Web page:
About the book, A Wall of Bright Dead Feathers
- Publisher: Winedale Publishing
- Pages: 216
- Pub Date: March 1st, 2021
- Categories: Short Stories / Literary Fiction
- Scroll for Giveaway!
Each of the flawed, fully human characters we meet in these twelve stories faces a moment of life-altering transformation. Most are newcomers to the scenic, rolling countryside of central Texas whose charms they romanticize, even as the troubles they hoped to leave behind persist.
A young pianist struggles to keep her emotionally fragile boyfriend alive; a displaced New Yorker’s ambivalence with guns results in two fractured families; an oil man gambles on his estranged daughter’s integrity. The complicated history of this German-Czech region, where the stories are set, anchors the experience of two young artists who make a costly decision in 1862.
In graceful and precise, often lyrical, prose, Fraser Hale immerses us in lives whose superficial privilege provides no real protection against the unexpected.
* * *
When women are alone, unencumbered and unbeholden to anyone, they engage in intense internal reflection and show reverence for nature—and during these scenes, Hale’s language is luminescent (Kirkus Reviews).
Praise for this book:
“Hale shows a great respect for her characters and for the difficulty of their deceptively ordered existence, as well as for the problems they suffer because so much cannot be spoken.” — Francine Prose, on “Silences”
“A vivid set of tales about connection to other people and to the natural world…Hale’s lovely prose shows a keen eye for detail…” – Kirkus Reviews
Buy, read, and discuss this book:
About the author, Babette Fraser Hale
Babette Fraser Hale’s fiction has won the Meyerson Award from Southwest Review, a creative artist award from the Cultural Arts Council of Houston, and been recognized among the “other distinguished stories” in Best American Short Stories, 2015. Her story “Drouth” is part of the New York Public Library’s digital collection. Her nonfiction has appeared in Texas Monthly, Houston City, and the Houston Chronicle. She writes a personal essay column for the Fayette County Record.
Connect with Babette
I love short stories. They really show off an author’s range and adaptability, and when they work, they sing in ways that novels don’t. This collection, A Wall of Bright Dead Feathers, sings in many ways.
Most obvious is the author’s use of language. Kirkus reviews calls it both “precise” and “lyrical” and those are words, I too, would use to describe Fraser Hale’s writing style. She doesn’t just give you text, she wraps her words around you like a cloak and lets you steep in them, experiencing different characters and scenarios.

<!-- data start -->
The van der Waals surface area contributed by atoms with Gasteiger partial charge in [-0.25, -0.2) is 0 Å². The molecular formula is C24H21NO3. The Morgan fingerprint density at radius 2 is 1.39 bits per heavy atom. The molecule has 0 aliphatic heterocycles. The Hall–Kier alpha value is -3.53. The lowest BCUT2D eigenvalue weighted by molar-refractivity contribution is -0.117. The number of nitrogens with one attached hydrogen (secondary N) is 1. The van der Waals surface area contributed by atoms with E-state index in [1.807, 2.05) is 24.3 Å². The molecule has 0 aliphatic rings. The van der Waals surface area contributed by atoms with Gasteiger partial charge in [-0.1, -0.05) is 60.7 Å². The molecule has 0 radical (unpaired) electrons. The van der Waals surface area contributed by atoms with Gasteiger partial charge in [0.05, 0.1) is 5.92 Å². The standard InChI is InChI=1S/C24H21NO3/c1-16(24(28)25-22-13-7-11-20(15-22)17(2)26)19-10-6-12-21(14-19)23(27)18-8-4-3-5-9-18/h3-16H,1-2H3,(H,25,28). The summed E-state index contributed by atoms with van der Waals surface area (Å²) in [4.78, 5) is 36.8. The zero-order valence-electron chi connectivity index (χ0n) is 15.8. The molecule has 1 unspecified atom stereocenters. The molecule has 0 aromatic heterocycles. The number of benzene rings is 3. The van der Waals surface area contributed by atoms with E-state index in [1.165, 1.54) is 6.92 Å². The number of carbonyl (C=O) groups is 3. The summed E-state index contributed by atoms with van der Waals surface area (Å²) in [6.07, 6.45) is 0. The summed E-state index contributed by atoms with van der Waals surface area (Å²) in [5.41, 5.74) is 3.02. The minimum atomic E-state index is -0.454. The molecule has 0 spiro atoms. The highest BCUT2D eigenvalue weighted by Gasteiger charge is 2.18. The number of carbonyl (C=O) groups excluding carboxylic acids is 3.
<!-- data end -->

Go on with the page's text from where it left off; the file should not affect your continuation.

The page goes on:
In this collection, while there was no real connection between the different characters all of the stories included people who were new to Texas, and that choice let Fraser Hale’s writing really shine, because she made Texas itself if not a character, certainly more than a setting, and just as the author’s dialogue was perfect for the various times depicted, so, too, was her vivid description, from the house in the very first story in this book, on through the rest of the tales.
What I appreciated about A Wall of Bright Dead Feathers is that while the stories varied in length, none felt over-long or too short. Some were deeper than others, some were lighter, most involved strong women facing problems, whether they solved them or not, and there is no wrong note in this symphony of stories. If I had to pick a favor, it would be the fourth story in the book – “Silences,” which juxtaposes a mother’s day-to-day life with a husband who isn’t that great, with her son who is adjusting to country life in less healthy ways than she’d like. It opens with a description of morning and “the hum and chortle of birds” and closes with an abrupt, horrific twist, and in between those two things is a perfect example of how seemingly mundane activities can be made fascinating by a writer with talent and skill.
Overall, this is a collection of short stories to savor, the kind that makes you want to fill a bathtub with bubbles, and bring a mug of tea or glass of wine into it with you, while you soak and read.
Goes well with: Black Forest ham, Havarti cheese, olives, and a glass of Topo Chico with lime.
TWO WINNERS each receive a signed bookplate
+ $20 Brazos Bookstore Gift Card to buy the book
(US only. Ends midnight, CDT, 4/2/2021)
Visit the Other Great Blogs on This Tour
Click to visit the Lone Star Literary Life Tour Page for direct links to each post on this tour, updated daily, or visit the blogs directly:
|3/23/21||Author Video||The Page Unbound|
|3/23/21||Excerpt||Texas Book Lover|
|3/24/21||BONUS Promo||LSBBT Blog|
|3/25/21||Review||Rainy Days with Amanda|
|3/25/21||Author Interview||Chapter Break Book Blog|
|3/27/21||Excerpt||All the Ups and Downs|
|3/28/21||Guest Post||The Clueless Gent|
|3/29/21||Author Interview||Hall Ways Blog|
|3/30/21||Review||Reading by Moonlight|
|3/31/21||Guest Post||Librariel Book Adventures|
|4/1/21||Review||It’s Not All Gravy|